In many ways the human brain is awe inspiring. 100,000 miles of blood vessels, capillaries and other connections run through it. It is made up of 100 billion cells and wired with a quadrillion connections. Every thought and feeling we have originates in our brain. It keeps our lungs breathing and our hearts pumping. But like any other organ in our body, the brain’s health can suffer, generating mental illness and substance abuse problems. Fortunately, there are methods for restoring the brain to health. One of these is cognitive remediation therapy.
Cognition is our mental activity – thinking, understanding, learning, and remembering. For a person challenged with mental illness or a substance abuse problem these basic functions become a challenge. They may become forgetful, have difficulty concentrating, planning, or managing their time. Simple daily tasks become difficult. People with cognitive impairments may also have difficulties with:
- Processing speed
- Keeping things “in mind”
- Planning complex tasks
Mental illness is frequently associated with a decrease in cognitive functioning. Here are some mental disorders that may cause cognitive impairments:
- Bipolar disorder
- Obsessive compulsive disorder
- Post-traumatic stress disorder
- Generalized anxiety disorder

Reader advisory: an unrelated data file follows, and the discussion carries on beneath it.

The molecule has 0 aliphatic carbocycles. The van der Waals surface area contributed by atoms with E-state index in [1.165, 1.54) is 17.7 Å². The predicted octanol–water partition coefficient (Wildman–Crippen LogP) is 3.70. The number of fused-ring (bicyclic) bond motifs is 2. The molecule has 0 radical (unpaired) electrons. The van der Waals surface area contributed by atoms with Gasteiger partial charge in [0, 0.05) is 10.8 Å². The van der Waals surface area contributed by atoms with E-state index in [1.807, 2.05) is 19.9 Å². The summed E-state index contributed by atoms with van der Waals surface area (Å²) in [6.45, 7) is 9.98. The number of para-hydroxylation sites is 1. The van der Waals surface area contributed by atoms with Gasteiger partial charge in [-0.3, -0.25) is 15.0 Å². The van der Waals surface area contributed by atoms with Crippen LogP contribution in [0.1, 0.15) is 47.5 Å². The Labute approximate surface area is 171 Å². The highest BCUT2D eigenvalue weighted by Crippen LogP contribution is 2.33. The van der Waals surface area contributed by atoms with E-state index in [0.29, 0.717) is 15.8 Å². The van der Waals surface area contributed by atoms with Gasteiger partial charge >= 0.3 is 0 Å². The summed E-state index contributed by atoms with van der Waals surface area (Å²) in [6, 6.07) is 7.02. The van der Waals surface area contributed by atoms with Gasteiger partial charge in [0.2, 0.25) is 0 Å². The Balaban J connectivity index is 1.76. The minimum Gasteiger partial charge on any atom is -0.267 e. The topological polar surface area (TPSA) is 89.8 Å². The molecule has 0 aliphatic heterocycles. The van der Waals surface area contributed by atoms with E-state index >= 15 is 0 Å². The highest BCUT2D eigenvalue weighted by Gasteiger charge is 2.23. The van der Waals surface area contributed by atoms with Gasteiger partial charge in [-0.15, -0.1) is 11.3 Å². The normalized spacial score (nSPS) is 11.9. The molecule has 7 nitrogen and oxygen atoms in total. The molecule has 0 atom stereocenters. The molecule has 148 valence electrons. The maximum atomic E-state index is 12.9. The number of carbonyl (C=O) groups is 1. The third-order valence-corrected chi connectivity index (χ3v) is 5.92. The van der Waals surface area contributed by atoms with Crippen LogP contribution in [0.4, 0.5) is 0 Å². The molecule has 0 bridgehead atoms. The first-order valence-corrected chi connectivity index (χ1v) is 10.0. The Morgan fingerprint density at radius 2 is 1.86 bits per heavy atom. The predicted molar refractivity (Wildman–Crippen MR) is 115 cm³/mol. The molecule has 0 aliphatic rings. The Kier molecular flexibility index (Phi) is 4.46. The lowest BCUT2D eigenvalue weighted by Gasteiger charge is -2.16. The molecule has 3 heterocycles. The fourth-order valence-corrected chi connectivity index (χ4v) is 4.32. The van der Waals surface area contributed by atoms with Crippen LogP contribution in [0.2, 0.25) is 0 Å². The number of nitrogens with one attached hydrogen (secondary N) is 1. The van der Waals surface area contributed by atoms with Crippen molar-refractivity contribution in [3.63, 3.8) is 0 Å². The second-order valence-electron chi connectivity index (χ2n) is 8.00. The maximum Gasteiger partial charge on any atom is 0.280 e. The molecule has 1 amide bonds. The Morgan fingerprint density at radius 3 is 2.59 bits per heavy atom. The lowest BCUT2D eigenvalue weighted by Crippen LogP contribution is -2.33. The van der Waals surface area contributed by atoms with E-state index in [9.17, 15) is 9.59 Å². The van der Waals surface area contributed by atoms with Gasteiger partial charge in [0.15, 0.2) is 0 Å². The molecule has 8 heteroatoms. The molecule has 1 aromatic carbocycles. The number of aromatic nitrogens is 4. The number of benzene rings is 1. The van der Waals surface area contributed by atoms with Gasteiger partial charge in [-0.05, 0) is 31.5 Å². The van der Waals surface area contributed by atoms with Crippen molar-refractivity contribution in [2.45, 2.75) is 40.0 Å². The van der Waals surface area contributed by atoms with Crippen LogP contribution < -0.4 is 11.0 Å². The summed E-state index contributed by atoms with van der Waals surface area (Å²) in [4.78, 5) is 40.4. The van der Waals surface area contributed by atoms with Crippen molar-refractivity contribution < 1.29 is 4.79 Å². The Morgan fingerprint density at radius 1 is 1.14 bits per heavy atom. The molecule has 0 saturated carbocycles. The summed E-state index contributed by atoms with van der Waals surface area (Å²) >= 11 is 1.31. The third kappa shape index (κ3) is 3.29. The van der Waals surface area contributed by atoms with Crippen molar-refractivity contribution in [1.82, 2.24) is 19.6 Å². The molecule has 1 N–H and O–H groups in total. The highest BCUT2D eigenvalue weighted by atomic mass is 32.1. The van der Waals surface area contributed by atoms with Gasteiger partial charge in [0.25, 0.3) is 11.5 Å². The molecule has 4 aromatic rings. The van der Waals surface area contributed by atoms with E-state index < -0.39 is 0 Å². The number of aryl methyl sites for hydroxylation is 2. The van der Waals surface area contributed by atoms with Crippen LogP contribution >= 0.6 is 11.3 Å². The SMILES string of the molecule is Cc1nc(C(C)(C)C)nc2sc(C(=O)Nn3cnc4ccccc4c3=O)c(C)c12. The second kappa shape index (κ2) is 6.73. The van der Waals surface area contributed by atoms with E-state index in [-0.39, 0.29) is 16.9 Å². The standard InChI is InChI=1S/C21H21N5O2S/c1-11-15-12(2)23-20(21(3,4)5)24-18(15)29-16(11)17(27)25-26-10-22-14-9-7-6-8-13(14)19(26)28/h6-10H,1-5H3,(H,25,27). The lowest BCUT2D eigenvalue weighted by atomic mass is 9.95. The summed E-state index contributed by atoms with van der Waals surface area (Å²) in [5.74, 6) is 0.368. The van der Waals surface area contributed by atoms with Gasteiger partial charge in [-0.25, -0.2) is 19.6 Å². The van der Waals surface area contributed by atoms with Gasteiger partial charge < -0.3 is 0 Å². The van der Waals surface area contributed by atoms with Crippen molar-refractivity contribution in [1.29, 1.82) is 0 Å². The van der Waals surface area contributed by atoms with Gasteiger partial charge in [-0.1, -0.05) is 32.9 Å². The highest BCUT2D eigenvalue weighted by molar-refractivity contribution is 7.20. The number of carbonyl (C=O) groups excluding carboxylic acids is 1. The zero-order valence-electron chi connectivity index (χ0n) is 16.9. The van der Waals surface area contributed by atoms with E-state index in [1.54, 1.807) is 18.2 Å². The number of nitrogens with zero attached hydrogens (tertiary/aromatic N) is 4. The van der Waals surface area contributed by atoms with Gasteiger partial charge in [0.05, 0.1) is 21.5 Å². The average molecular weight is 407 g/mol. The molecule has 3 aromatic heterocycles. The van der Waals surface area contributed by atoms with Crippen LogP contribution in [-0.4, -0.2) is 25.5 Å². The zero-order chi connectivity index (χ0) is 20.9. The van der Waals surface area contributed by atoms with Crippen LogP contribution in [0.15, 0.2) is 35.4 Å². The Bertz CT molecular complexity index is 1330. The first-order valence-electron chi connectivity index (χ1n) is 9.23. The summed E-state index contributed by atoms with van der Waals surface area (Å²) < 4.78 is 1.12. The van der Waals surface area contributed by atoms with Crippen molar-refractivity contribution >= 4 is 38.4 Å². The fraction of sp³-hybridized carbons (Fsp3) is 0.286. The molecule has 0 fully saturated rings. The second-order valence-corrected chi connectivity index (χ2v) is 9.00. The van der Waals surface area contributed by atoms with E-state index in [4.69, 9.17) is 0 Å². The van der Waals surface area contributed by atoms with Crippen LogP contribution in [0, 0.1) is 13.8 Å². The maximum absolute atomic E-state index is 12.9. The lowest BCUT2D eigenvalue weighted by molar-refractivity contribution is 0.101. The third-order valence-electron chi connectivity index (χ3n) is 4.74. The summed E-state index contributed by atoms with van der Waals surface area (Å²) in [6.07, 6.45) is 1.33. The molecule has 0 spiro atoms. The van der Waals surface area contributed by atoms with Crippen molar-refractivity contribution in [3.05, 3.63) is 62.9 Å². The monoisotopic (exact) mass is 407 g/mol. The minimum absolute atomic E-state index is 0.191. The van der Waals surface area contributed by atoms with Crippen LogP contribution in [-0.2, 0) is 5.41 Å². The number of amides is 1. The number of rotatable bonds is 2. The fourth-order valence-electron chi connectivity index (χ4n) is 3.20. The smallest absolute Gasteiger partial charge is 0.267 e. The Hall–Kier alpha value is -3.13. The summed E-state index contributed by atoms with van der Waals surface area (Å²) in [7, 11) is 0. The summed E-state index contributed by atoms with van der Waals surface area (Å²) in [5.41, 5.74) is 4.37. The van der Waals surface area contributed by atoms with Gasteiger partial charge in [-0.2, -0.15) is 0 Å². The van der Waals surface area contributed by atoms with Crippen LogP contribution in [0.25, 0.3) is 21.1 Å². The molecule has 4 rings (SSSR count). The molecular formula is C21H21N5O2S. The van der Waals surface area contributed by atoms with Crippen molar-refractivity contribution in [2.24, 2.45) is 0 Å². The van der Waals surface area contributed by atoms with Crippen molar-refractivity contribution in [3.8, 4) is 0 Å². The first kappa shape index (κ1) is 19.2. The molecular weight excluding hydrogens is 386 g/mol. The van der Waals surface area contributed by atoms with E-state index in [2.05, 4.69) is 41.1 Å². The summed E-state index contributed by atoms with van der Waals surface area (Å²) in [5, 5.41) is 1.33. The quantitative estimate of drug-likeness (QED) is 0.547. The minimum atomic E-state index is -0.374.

Substance addiction can also significantly impair neurological functioning. Chronic alcohol abuse can be particularly devastating to brain health. The National Institute on Alcohol and Alcoholism reports that “A small but significant proportion of the heaviest drinkers may develop devastating, irreversible brain-damage syndromes, such as Wernicke-Korsakoff syndrome, a disorder in which the patient is incapable of remembering new information for more than a few seconds”
What Is Cognitive Remediation Therapy?
The Society for Cognitive Rehabilitation defines cognitive rehabilitation therapy “as the process of relearning cognitive skills that have been lost or altered as a result of damage to brain cells/chemistry.” It was first developed to help those suffering from traumatic brain injuries. After World War I and World War II cognitive remediation techniques were developed to treat wounded soldiers who had lost brain function because of injuries sustained during combat.
How Does It Work?
The process often takes the form of exercises designed to improve cognitive functions. Just as physical exercise gets us into shape, cognitive remediation creates mental fitness. Cognitive rehabilitation exercises usually often take the form of games. For example, working on a “brain teaser” stimulates brain activity, thereby improving cognitive fitness. Memory games can also improve brain function. While these games may be fun they serve a vital purpose by helping to improve and repair damaged brain circuitry.
Cognitive remediation therapy can be a very effective component of drug abuse treatment. According to an article in BioPortfolio research has suggested that cognitive remediation exercises during the early phase of treatment may speed up the return of cognitive functioning and in so doing may have a direct effect on whether patients find the treatment useful and complete their treatment.